Immigration detainees at the Eloy federal contract prison in Arizona. The detention center is owned and operated by private company CoreCivic. (Photo via Immigration and Customs Enforcement)
This story discusses suicide, trauma and conditions at an ICE detention facility. Below, find resources for anyone who may need to talk.
— Marisa Demarco
A Brazilian asylum seeker who died by suicide while being held by immigration officials in New Mexico was detained indefinitely and had been unable to get clear or consistent information about when he would be removed from the prison, according to attorneys monitoring conditions inside.
Kesley Vial came to the U.S. from Brazil seeking protection, said Rebecca Sheff, a staff attorney with the American Civil Liberties Union of New Mexico.
“He was denied that,” Sheff said in an interview Monday.
Instead, Vial died on Aug. 24 at the University of New Mexico Hospital following a fatal suicide attempt a week earlier while he was held by Immigration and Customs Enforcement in Torrance County in Estancia, N.M.
Vial’s death is the result of abhorrent conditions and treatment by ICE and CoreCivic, the private company that runs the detention center, according to a joint statement by the Innovation Law Lab and the American Civil Liberties Union of New Mexico.
Those two groups, along with Justice For Our Neighbors El Paso and the New Mexico Immigrant Law Center, are demanding that everyone held at Torrance be released, that the contract be terminated, and that the prison be closed.
ICE is “undertaking a comprehensive agency-wide review of this incident, as it does in all such cases,” the agency said in an Aug. 26 news release.
ICE did not return an email on Tuesday with questions about conditions.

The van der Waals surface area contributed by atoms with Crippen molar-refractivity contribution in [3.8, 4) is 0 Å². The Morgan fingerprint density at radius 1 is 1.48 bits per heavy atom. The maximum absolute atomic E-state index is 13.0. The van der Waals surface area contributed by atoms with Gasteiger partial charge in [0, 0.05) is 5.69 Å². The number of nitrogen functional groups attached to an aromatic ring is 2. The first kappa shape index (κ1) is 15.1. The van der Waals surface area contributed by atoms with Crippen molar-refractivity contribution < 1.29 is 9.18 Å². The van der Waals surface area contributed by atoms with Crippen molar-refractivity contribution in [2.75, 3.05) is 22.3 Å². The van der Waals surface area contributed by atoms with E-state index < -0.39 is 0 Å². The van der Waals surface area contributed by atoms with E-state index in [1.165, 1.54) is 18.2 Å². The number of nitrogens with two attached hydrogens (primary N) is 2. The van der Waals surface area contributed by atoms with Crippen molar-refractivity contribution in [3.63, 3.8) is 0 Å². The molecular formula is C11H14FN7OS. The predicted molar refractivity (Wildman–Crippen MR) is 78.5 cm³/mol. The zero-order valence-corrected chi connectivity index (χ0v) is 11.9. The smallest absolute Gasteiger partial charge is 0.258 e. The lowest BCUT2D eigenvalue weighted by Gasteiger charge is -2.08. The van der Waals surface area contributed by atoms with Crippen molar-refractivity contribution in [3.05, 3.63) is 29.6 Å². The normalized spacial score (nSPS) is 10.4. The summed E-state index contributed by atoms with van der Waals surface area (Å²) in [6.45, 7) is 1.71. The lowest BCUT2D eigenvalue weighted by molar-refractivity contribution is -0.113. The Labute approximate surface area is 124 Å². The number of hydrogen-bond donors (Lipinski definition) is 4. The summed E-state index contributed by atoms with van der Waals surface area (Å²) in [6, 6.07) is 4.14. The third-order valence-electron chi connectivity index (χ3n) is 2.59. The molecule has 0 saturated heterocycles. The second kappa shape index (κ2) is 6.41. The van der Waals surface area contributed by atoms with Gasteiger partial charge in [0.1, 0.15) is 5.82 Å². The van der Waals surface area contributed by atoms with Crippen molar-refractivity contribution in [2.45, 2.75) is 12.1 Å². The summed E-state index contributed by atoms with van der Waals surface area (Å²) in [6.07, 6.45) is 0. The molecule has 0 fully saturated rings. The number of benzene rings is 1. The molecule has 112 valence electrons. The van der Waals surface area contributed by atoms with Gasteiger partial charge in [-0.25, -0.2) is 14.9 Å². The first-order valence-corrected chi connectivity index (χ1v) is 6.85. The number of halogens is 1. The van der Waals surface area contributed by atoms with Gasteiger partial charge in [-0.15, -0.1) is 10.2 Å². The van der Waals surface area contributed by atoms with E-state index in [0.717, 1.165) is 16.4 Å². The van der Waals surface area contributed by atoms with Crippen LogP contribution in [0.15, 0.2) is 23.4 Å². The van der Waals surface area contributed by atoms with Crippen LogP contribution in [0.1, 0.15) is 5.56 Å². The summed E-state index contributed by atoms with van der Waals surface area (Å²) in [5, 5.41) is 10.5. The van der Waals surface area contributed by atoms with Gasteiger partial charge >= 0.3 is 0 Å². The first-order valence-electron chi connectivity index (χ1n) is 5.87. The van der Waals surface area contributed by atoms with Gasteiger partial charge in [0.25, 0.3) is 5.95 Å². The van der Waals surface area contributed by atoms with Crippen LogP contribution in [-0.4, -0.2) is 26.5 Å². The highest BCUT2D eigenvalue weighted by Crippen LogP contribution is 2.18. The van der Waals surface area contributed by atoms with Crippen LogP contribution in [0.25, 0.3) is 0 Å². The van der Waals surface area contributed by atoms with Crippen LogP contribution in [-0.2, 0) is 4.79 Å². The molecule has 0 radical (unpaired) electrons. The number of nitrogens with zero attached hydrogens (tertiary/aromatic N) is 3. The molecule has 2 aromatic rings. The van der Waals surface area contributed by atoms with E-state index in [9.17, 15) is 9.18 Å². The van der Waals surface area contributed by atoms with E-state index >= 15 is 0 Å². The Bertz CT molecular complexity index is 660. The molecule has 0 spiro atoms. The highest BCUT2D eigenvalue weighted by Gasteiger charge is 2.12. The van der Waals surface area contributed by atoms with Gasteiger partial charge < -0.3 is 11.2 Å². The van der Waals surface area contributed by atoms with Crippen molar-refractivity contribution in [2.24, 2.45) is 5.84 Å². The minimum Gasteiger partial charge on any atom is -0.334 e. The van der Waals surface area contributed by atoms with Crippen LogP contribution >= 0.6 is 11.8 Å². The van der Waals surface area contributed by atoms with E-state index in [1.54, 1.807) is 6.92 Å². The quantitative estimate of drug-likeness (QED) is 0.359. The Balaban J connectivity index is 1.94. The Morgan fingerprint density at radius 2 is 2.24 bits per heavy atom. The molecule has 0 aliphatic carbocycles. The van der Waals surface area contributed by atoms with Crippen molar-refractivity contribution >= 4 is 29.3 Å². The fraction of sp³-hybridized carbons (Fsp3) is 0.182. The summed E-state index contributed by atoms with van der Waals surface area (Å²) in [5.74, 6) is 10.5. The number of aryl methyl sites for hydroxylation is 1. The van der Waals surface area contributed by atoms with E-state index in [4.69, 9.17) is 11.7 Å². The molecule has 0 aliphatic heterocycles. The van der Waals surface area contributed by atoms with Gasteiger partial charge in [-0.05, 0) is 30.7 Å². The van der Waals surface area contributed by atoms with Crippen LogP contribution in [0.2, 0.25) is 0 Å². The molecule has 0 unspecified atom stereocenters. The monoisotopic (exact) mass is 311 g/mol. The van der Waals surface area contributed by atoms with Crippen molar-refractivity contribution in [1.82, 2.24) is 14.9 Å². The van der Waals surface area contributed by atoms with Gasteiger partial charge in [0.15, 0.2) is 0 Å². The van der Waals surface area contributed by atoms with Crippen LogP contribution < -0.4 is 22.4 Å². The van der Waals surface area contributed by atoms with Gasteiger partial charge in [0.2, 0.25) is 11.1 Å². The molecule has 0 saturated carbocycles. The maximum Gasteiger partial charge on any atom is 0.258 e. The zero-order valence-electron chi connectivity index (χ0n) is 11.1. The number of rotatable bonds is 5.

The agency published a similar statement on April 27 when it moved more than 100 people into Torrance less than a month after federal inspectors told ICE to get people out because conditions were so bad.
The transfers appeared to be in direct defiance of recommendations in March from the Homeland Security Department’s Office of the Inspector General and federal lawmakers to move people out of the facility.
No amount of cosmetic whitewashing by CoreCivic will cover up the truth of their callous disregard for human life, Sheff said.
“And we know that Torrance County’s routine endorsement of the ongoing brutality at this detention facility speaks for itself,” she said. “It should not have come to this.”
Despite persistent and clear warnings about the danger posed by conditions to the lives of people detained there, Torrance County hasn’t improved them, they wrote.
Concerns were even raised directly to ICE acting director Tae Johnson, Sheff said.
“The conditions have not improved, and these conditions have materially contributed to the desperation of folks inside, and despair as they’re trying to seek asylum,” Sheff said.
Sheff said she is not aware of any public statements made by any Torrance County officials about Vial’s death.
Sheff said Torrance County Manager Janice Barela handles review of the ongoing day-to-day operations and the contract, and passes invoices from CoreCivic to ICE, and payments from ICE to CoreCivic.
“The county plays an integral role in the contracting arrangement that allows people in immigration custody to be held at Torrance in the first place,” Shef said.